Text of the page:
Students push for partial tuition refund amid COVID-19 crisis

ETHAN TAN/FOGHORN

Ethan Tan

Staff Writer

Having completed their fourth week of remote learning, many students are wondering if USF will be cutting partial tuition refund checks to reflect the unprecedented decision to move classes online due to the COVID-19 pandemic.

Student Housing and Residential Education (SHaRE) agreed to refund housing fees at a prorated rate and refund all unused Flexi meal plan dollars, as students no longer live on campus and cannot use on-campus services. However, when it comes to fees and tuition, the University has not budged. In an email on March 16, USF’s COVID-19 Management Team stated, “Because the academic calendar is proceeding — albeit in a new way — and students will receive academic credits for completed courses, the university will not be issuing refunds for tuition charges.”

The University is not alone in declining to issue tuition refunds. Across the state and country, institutions big and small have contended that because the semester is still continuing, students are still getting the education they paid for. The refusal to issue refunds extends to student government fees, known at USF as the student activity fee. USF, along with other institutions like the University of San Diego, have stated that revenue generated by the fees has largely already been used for student programming, and any excess has been donated to help students in need. ASUSF Senate donated $10,000 in late March to USF’s Student Emergency Fund.

At the time of publication, the Foghorn is aware of two student-created petitions advocating for a partial tuition refund from USF. The first petition, created in mid-March, cites the cancelation of in-person classes and the inability to seek out face-to-face help from professors during office hours as the main reasons for a refund. At the time of publication, it has just over 1,200 signatures.

The second petition, created on March 29, has amassed nearly 2,500 signatures at the time of publication and cites similar concerns. The petition’s two creators, sophomore communications major Jasmine Moore and sophomore media studies major Samantha Berlanga, decided to create the petition after Moore had sent several emails advocating for  a potential tuition refund to President Paul Fitzgerald, Interim Provost Tyrone Cannon, and the Board of Trustees. Dean of Students Shannon Gary responded to Moore’s first email, explaining that the University had decided not to issue refunds because students are still receiving academic credit.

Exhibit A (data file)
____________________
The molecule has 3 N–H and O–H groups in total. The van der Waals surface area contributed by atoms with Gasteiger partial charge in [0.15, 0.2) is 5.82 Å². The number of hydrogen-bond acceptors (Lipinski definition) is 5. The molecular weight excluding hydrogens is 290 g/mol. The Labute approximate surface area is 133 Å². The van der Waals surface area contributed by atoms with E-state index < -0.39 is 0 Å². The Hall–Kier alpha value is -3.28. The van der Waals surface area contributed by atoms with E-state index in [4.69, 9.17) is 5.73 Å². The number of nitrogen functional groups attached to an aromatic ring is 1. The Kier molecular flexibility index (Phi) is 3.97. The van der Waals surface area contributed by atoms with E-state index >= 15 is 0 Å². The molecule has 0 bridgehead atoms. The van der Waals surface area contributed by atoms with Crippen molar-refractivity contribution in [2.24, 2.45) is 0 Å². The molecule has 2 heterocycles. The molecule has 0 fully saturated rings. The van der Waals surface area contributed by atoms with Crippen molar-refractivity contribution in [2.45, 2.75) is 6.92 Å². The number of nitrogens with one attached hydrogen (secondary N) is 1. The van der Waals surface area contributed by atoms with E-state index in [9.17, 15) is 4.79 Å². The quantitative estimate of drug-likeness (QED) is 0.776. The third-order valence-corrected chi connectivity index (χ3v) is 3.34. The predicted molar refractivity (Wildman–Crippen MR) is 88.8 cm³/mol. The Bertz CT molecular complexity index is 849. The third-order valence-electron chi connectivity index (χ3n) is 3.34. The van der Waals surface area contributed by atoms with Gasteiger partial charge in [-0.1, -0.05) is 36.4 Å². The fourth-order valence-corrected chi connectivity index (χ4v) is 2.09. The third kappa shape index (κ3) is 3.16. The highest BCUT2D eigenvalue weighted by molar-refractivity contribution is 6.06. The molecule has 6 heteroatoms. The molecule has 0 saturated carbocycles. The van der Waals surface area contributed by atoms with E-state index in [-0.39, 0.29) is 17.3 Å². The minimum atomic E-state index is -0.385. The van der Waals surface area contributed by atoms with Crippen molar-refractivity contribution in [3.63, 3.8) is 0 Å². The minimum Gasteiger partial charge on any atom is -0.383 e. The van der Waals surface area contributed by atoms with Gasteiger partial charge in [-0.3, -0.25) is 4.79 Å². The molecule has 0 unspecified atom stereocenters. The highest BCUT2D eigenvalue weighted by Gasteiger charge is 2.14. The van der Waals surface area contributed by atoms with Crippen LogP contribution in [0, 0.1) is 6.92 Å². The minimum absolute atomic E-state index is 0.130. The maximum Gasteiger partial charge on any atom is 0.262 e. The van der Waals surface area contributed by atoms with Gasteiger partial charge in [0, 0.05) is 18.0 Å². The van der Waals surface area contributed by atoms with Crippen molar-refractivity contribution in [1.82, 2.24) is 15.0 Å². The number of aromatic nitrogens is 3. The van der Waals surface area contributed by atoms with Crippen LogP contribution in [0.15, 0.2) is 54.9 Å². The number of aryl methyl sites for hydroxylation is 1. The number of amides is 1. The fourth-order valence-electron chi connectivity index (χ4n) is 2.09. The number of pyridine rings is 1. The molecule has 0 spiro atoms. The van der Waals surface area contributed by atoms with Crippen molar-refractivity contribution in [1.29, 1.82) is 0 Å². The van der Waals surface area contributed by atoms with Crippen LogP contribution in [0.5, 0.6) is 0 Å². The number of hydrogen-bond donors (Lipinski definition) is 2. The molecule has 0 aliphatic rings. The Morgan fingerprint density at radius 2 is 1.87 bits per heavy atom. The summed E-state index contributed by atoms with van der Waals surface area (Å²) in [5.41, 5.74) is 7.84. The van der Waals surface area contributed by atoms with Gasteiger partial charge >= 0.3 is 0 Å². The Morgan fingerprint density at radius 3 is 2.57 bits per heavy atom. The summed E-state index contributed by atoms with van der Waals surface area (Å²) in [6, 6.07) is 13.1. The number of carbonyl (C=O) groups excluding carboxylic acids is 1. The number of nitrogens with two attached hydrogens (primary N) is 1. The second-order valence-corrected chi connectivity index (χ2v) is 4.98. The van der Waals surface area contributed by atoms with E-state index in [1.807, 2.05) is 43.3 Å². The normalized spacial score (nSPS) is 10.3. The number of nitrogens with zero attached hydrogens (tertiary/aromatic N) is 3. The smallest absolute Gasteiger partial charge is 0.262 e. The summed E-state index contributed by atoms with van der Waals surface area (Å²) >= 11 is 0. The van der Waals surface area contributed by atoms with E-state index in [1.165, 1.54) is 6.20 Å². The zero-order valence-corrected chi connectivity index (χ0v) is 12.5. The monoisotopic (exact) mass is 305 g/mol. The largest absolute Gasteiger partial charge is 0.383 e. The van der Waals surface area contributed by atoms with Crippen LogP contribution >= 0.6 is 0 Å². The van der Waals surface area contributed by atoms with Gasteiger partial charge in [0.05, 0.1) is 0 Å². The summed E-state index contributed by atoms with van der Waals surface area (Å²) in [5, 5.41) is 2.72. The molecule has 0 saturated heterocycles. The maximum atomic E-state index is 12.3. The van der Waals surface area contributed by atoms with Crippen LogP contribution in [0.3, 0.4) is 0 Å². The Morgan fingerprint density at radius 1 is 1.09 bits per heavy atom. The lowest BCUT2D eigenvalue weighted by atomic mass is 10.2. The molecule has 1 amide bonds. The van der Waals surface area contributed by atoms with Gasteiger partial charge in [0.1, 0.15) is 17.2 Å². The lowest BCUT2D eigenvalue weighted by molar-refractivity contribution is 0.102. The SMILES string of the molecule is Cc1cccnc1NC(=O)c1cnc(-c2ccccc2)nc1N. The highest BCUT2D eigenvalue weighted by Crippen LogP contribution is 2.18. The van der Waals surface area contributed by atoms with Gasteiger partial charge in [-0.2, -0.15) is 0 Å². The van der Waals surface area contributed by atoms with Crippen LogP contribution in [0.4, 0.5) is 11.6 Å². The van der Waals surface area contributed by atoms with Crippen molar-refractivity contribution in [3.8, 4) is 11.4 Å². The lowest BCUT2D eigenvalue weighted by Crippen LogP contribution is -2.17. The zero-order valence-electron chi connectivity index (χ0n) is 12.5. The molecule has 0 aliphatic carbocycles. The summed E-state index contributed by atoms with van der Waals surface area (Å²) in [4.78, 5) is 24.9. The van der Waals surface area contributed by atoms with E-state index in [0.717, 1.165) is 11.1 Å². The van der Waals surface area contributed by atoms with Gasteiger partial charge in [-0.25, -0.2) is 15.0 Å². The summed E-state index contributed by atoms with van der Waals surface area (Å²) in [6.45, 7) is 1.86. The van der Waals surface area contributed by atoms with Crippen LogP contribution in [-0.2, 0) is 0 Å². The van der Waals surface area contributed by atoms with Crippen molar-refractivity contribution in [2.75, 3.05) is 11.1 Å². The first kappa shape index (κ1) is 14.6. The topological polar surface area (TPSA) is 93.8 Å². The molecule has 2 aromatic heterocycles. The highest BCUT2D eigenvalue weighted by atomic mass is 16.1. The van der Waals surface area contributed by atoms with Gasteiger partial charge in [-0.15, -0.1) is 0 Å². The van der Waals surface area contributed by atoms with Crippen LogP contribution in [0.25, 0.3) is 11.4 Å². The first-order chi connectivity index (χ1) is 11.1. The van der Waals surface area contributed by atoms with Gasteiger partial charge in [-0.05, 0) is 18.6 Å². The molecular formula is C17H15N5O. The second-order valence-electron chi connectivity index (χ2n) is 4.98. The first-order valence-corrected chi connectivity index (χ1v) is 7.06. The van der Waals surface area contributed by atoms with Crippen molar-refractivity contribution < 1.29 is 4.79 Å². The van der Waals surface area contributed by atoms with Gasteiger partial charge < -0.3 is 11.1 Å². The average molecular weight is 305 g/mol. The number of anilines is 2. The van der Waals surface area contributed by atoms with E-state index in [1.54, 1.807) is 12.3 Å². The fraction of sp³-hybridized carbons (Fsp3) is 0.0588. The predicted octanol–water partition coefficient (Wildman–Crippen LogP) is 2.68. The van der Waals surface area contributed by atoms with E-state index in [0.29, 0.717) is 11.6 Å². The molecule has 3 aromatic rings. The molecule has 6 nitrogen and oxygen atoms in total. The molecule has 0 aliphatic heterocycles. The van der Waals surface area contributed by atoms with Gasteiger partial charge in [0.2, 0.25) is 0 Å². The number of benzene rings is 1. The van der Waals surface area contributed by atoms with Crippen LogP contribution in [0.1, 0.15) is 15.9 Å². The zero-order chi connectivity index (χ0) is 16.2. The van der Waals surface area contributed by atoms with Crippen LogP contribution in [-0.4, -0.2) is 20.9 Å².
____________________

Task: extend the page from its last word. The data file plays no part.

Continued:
“In no way did [Gary] address any of the concerns,” said Moore. 

After a reply email to Gary went unacknowledged, the duo created a petition to catch administrators’ attention and unite students who share their opinion. 

Moore and Berlanga’s petition calls for a 33% partial tuition refund. They based this figure on the cost of an online summer class, which is discounted at 33% of the cost of a normal class. The petition implies that the summer discount only applies to online classes, with the reduced cost being a result of the University valuing online courses less than in-person courses. Because of this, Moore and Berlanga believe that the discount should apply to this period of online instruction as well.

Shirley McGuire, senior vice provost for academic affairs, corrected this claim in an interview, telling the Foghorn that the 33% summer discount has been offered for the past few years in order to attract more students to take advantage of summer options and applies to both in-person and online classes. McGuire stated that the discount is not representative of classes moving online and that students should expect the same quality of education regardless of if a class is taught online or in person.

In an interview, Moore said that the University did the right thing by giving refunds for room and board, but she claims that administration has been “dismissive” when responding to concerns about tuition refunds. “The coronavirus is not your fault, but it is on you to act accordingly. What they have been doing is not acting accordingly.”

Berlanga said, “If they pride themselves on being one of the most open and progressive universities in America, they need to take the step forward and lead the U.S. towards financial justice, which is what this is.”

Moore said that the University’s stance that a tuition refund is unnecessary because the academic calendar is still continuing, albeit online, does not acknowledge the demands outlined in her email and later echoed in her petition. “My concern is you’re not charging students $50,000 for the academic calendar — you’re charging them for the San Francisco advantage and the media labs for the equipment. Clinical opportunities, also, for nursing students.”

In addition to a lack of on-campus resources, Berlanga believes the quality of education she and others are receiving though Zoom is not on par with what they expected. The petition claims that classes are now lower in quality, citing some professors choosing to pre-record their lectures and others increasing workloads. Other courses are simply harder to translate to an online format.